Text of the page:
Now, indies reading this post won’t ever have the kind of resources to actually persuade their would-be audiences to carry on sitting in a darkened room five minutes beyond a film’s inexorable end to partake of one final glimpse at, say, the A-List talents of Chris Hemsworth, Robert Downey, Jr., Mark Ruffalo, Scarlett Johansson, Jeremy Renner, or Chris Evans scarfing exhaustedly on New York’s finest lamb kebabs, but they can up the ante in other ways and create something of a phenomenon. A conversation piece which gets the media and viewers buzzing about what they’ve just seen, conveying excitement onward to other potential fans and thereby gaming the system, as it were. It’s obviously a bit of a gambit, but in our terribly competitive 2012 marketplace indies demand every scintilla of advantage they can lay their hands on.
Lest this doesn’t become a post about glorious and lofty generalities, here are five suggestions you may be interested in taking a crack at:
- discount codes or exclusive URLs for free film-related swag and themed merchandise: if audience members are persuaded to stick around just a bit longer, filmmakers can make it worth their while. The key here is to make sure this is the absolute last frame they see during run time. Otherwise it kind of defeats the purpose and will be one hell of an expensive promotion.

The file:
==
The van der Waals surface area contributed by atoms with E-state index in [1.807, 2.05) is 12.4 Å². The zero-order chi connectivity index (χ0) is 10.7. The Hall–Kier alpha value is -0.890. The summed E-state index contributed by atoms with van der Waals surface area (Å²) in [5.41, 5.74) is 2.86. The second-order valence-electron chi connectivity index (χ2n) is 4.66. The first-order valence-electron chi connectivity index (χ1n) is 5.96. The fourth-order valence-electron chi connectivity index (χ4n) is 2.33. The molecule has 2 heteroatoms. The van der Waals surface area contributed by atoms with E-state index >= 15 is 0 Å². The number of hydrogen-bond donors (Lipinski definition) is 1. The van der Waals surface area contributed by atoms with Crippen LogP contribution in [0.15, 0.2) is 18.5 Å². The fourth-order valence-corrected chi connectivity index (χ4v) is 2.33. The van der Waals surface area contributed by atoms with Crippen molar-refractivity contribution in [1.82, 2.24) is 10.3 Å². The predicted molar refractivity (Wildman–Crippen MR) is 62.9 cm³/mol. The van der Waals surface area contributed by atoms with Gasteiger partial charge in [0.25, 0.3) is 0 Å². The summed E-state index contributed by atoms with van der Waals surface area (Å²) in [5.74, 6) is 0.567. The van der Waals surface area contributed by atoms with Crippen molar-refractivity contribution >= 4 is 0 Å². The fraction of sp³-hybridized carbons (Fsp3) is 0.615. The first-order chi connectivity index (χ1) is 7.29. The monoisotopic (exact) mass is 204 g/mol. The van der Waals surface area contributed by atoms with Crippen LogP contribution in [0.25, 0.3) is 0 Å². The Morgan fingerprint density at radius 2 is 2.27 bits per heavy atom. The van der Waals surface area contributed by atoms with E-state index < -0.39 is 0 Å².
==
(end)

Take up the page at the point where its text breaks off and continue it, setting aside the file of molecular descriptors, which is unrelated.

- if you’ve casted prominent actors: have them appear on staggered performances totally by surprise for an “impromptu” Q&A, and get your publicist or PMD to ensure a member of the media is in attendance to document it. Snap off plenty of stills as well – not to mention gonzo video – as proof that it went down. Sometimes actors will show and sometimes they won’t, and as fans won’t know unless they arrive at a screening, this builds anticipation. Needless to say, the strategy only works for the most prominent of players so don’t be pulling this stunt with a cast of Hollywood nobodies, so to speak, as you can bet your bottom dollar you’ll be alienating your core audiences faster than a sulphur bomb tossed smack in the middle of Grand Central Station during rush hour.